The good news for company directors who receive taxable interest is that they may end up paying just 10% income tax (see article earlier in this issue).

Stock Market Dividends
The big difference between dividends from your own company and dividends from stock market companies is that stock market dividends can be completely sheltered from income tax by investing via an ISA or SIPP.

As a result, most people should be able to shelter ALL of their stock market dividends from tax.

In practice, however, many stock market investors do in fact end up with a mixture of shares held inside and outside the tax protection of ISAs and SIPPs.

A good example is a cash-rich investor who wants to invest more than the £11,280 ISA limit but doesn’t want to invest via a SIPP.

If the investor is a higher-rate taxpayer (income over £42,475 in 2012/13), any dividends received on shares held outside an ISA will be subject to income tax at an effective rate of 25%. If the investor has income over £150,000, the effective rate increases to 36.1%.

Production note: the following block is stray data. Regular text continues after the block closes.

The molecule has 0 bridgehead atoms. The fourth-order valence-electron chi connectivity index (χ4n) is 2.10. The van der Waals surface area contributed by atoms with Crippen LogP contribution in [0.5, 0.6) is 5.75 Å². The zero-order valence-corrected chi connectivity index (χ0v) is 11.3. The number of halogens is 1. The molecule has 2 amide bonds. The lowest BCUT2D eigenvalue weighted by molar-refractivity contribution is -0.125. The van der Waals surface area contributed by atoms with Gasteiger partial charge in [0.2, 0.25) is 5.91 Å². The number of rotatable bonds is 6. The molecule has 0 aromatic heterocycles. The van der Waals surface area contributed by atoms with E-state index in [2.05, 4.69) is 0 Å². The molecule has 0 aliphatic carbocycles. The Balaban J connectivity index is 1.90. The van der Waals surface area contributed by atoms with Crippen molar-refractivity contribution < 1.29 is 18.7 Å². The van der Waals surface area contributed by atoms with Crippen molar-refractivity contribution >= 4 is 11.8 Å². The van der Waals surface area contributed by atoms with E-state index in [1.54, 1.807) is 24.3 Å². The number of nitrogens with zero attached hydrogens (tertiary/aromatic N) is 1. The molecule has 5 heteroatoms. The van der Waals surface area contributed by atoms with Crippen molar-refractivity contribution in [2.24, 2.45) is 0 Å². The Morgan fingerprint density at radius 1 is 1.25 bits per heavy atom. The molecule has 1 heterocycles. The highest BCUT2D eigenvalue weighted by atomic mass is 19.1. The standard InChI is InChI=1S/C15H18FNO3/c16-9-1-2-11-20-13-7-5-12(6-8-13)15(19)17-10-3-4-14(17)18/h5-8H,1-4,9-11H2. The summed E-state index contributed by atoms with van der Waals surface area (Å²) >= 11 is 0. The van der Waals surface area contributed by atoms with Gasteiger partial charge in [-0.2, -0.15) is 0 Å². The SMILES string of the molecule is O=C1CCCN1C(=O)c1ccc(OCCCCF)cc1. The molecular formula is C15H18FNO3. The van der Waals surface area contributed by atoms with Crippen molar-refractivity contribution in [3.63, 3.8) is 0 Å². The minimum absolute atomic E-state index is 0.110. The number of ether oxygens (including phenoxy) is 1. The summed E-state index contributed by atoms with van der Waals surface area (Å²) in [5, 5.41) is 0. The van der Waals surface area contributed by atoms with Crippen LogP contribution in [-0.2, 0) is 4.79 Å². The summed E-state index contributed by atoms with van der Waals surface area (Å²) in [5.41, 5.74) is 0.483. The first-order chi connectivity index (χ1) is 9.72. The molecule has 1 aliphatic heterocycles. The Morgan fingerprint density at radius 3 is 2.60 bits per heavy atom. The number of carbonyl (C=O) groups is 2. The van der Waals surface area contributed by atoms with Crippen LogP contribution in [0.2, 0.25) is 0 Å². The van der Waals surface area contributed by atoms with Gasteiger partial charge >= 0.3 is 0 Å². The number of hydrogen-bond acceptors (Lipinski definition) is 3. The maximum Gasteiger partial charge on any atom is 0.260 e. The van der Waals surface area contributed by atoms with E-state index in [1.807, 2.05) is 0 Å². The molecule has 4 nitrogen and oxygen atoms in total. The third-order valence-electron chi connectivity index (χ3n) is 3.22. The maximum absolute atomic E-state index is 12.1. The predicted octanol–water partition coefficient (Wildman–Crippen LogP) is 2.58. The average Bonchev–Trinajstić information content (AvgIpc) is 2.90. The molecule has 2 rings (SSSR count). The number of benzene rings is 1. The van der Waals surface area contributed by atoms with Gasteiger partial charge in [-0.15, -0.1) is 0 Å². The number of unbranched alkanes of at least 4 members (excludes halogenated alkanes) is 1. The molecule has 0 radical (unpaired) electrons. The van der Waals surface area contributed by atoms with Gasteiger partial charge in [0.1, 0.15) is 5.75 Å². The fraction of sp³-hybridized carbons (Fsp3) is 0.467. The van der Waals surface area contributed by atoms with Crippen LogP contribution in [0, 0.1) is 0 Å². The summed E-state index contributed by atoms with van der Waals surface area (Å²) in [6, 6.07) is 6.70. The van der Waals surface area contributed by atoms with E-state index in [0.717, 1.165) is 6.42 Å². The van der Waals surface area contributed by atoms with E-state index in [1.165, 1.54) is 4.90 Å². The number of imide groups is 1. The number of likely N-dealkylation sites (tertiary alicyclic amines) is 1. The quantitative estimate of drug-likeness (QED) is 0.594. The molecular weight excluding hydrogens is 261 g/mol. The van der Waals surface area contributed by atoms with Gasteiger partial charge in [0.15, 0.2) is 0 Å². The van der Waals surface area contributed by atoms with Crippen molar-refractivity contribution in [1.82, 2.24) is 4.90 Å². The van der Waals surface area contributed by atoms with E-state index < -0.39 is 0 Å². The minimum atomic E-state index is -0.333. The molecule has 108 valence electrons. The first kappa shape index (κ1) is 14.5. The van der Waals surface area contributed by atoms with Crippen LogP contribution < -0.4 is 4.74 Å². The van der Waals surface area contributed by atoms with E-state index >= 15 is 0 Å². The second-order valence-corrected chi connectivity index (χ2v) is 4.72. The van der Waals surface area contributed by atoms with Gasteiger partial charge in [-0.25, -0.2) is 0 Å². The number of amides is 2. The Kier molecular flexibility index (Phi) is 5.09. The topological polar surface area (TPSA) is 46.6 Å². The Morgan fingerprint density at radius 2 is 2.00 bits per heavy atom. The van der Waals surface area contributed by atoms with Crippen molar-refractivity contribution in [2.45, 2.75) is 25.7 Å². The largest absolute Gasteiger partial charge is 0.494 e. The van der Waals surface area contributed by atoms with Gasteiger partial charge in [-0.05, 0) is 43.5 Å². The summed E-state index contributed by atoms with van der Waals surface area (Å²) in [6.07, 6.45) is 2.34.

These investors could consider adopting the following strategy:

This strategy will not always produce the biggest tax savings, however. If you bought Apple shares back in 2003 – before their almost 10,000% rise – you would be kicking yourself if you didn’t stick them in an ISA!

Apart from cash-rich individuals who invest more than the ISA allowance, your stock market dividends may also fall into the tax net if you receive them from:

AIM Shares
AIM shares (generally smaller public companies) are popular with many stock market investors and are often tipped in magazines like Investors Chronicle.

Most people invest in these companies for capital growth but some do pay significant dividends.

AIM shares can always be held in your SIPP but generally cannot be held in an ISA (because AIM is not a “recognised” stock exchange).